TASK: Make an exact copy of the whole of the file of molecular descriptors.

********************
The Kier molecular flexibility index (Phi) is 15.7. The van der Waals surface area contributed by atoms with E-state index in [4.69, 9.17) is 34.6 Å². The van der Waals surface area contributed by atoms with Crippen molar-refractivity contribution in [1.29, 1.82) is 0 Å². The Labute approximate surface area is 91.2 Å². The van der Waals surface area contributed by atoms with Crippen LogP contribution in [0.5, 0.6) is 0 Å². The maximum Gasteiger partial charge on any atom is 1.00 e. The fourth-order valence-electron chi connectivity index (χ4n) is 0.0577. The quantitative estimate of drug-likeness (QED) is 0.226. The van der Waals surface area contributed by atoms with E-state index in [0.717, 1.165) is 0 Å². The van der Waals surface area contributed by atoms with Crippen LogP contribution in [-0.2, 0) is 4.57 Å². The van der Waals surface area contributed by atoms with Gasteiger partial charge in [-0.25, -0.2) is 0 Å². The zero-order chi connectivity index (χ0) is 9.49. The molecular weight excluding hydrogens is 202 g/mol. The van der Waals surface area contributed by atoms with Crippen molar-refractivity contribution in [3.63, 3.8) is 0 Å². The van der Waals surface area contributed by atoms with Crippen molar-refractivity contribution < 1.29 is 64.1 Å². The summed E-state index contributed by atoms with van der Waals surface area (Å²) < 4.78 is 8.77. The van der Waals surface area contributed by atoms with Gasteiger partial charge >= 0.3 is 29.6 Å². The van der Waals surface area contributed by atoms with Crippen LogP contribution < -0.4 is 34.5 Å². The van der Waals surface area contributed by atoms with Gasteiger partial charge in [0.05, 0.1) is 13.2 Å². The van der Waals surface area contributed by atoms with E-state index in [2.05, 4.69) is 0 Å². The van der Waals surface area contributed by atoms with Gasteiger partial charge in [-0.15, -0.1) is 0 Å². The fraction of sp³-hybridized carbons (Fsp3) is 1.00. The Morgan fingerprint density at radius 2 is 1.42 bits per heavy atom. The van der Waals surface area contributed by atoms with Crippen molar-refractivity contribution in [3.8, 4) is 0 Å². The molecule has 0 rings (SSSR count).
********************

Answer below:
The Kier molecular flexibility index (Phi) is 15.7. The van der Waals surface area contributed by atoms with E-state index in [4.69, 9.17) is 34.6 Å². The van der Waals surface area contributed by atoms with Crippen molar-refractivity contribution in [1.29, 1.82) is 0 Å². The Labute approximate surface area is 91.2 Å². The van der Waals surface area contributed by atoms with Crippen LogP contribution in [0.5, 0.6) is 0 Å². The maximum Gasteiger partial charge on any atom is 1.00 e. The fourth-order valence-electron chi connectivity index (χ4n) is 0.0577. The quantitative estimate of drug-likeness (QED) is 0.226. The van der Waals surface area contributed by atoms with E-state index in [0.717, 1.165) is 0 Å². The van der Waals surface area contributed by atoms with Crippen LogP contribution in [-0.2, 0) is 4.57 Å². The van der Waals surface area contributed by atoms with Gasteiger partial charge in [-0.25, -0.2) is 0 Å². The zero-order chi connectivity index (χ0) is 9.49. The molecular weight excluding hydrogens is 202 g/mol. The van der Waals surface area contributed by atoms with Crippen molar-refractivity contribution in [3.63, 3.8) is 0 Å². The van der Waals surface area contributed by atoms with Crippen molar-refractivity contribution < 1.29 is 64.1 Å². The summed E-state index contributed by atoms with van der Waals surface area (Å²) < 4.78 is 8.77. The van der Waals surface area contributed by atoms with Gasteiger partial charge >= 0.3 is 29.6 Å². The van der Waals surface area contributed by atoms with Crippen LogP contribution < -0.4 is 34.5 Å². The van der Waals surface area contributed by atoms with Gasteiger partial charge in [0.05, 0.1) is 13.2 Å². The van der Waals surface area contributed by atoms with E-state index in [2.05, 4.69) is 0 Å². The van der Waals surface area contributed by atoms with Gasteiger partial charge in [-0.15, -0.1) is 0 Å². The fraction of sp³-hybridized carbons (Fsp3) is 1.00. The Morgan fingerprint density at radius 2 is 1.42 bits per heavy atom. The van der Waals surface area contributed by atoms with Crippen molar-refractivity contribution in [3.8, 4) is 0 Å². The molecule has 0 rings (SSSR count).